COVER

TOO PERFECT TO BE TRUE?

Amy Cameron December 9 2002
COVER

TOO PERFECT TO BE TRUE?

Amy Cameron December 9 2002

TOO PERFECT TO BE TRUE?

COVER

As always, it boils down to an act of faith, just as it did from the moment a French scholar noticed the inscription on the side of the 1stcentury CE stone ossuary. Faith was required to recognize the implications of the Aramaic phrase “James son of Joseph brother of Jesus;” to overlook the lack of commonly accepted archaeological provenance-a Tel Aviv collector bought it from an antiquities dealer 30 years ago for $200; and to announce that this ossuary might, just might, be the first tangible proof of the existence of Jesus. Hundreds of academics, archaeologists, theologians and even statisticians have become involved in an international frenzy over whose bones had been kept in this box. Could they have belonged to James, the brother of Jesus, the leader of Jerusalem’s emerging Christian community until he was stoned to death in 62 CE?

And does it matter? For Christians, the discovery of the box, currently on display at the Royal Ontario Museum in Toronto, could be additional proof of something they already believe-the historical existence of Jesus. If it really is James’s ossuary, “it is the most significant find in Christian archaeology,” says James

Beverley, professor of theology and ethics at Toronto’s Tyndale Beminary. “It makes Jesus a really present figure in terms of history and not just a shadow figure.” Beverley, also a columnist for Faith Today, adds that the ossuary will help bring the historical Jesus into the limelight. “He is often obscured by the emphasis on faith,” he says. “As if faith shouldn’t have concerns about what actually happened.”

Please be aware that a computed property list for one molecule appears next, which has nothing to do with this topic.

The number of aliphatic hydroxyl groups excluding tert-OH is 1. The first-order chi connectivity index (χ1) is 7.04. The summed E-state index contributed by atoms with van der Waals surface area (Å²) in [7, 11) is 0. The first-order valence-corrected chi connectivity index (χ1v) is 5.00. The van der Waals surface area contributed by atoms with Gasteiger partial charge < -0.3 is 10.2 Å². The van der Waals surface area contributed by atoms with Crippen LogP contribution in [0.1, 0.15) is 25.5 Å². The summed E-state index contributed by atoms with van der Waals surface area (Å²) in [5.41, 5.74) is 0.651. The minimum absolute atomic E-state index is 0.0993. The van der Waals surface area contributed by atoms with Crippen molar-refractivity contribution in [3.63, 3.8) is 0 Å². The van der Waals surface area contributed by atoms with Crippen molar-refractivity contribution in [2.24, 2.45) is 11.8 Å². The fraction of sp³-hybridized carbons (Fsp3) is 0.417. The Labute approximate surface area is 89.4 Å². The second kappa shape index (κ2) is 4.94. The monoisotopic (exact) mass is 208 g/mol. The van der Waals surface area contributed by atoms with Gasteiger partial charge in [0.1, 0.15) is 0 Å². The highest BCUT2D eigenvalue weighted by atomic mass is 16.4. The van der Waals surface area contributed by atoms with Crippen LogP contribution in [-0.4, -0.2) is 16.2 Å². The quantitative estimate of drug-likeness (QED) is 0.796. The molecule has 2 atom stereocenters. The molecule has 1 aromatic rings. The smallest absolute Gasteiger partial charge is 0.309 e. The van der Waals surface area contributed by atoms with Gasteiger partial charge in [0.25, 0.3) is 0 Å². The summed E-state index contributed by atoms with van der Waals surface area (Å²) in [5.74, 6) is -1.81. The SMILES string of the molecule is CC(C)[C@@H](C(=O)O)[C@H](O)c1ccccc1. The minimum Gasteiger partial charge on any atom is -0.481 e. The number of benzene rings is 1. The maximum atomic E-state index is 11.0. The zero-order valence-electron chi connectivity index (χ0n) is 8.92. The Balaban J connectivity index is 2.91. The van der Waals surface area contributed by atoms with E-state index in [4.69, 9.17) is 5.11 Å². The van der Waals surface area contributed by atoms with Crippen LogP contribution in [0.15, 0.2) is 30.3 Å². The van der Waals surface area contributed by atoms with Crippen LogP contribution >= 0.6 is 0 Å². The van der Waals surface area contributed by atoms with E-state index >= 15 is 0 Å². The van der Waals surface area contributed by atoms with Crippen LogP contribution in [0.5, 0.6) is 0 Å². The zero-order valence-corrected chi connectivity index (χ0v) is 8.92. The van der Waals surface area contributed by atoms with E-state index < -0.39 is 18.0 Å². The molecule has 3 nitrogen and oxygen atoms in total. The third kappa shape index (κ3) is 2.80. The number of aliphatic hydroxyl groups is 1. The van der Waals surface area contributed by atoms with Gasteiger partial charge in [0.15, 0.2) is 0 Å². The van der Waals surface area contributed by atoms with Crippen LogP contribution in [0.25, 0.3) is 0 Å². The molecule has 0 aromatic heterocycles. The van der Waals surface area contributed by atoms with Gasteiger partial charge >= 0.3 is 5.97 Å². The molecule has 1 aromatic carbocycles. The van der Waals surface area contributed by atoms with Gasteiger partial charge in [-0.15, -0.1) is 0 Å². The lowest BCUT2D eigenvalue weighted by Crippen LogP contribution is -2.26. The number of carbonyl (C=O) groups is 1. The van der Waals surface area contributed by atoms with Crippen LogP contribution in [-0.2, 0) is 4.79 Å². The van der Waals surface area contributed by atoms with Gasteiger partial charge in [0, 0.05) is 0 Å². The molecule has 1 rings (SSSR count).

This sort of single-minded focus on Jesus worries Robert Eisenman. Author of the 1,000-page tome, James the Brother of Jesus, he argues that the box is too perfect to be true. (Per-

haps someone has been reading his 1997 bookin it, he suggests that the best proof of Jesus would be to establish his relationship with the well-documented James.) “I never needed an ossuary to prove that James was important,” says Eisenman. “But now we’re going to throw James on the scrap heap of history again. Marginalize him. Treat him as an nonentity and use this to prove Jesus again.”

Rev. William Veenstra, the Canadian ministries director for the Christian Reformed Church in North America, finds the debate fascinating but says it doesn’t matter whom the box once contained. “Certainly we want to know if it is the true thing or not, because the truth is important,” he says. “But it is not going to shake my faith one way or the other.” However, for those whose faith isn’t rock-solid, and for the simply curious, the discovery may mean a renewed interest in early Christianity. Ed Keall, curator of the James exhibit and head of the ROM’s Near Eastern and Asian Civilizations department, is surprised by the attention paid the ossuary and the number of people flocking to see it. But he keeps it in perspective. “The lineup for the Lord of the Rings exhibit was still longer.” Amy Cameron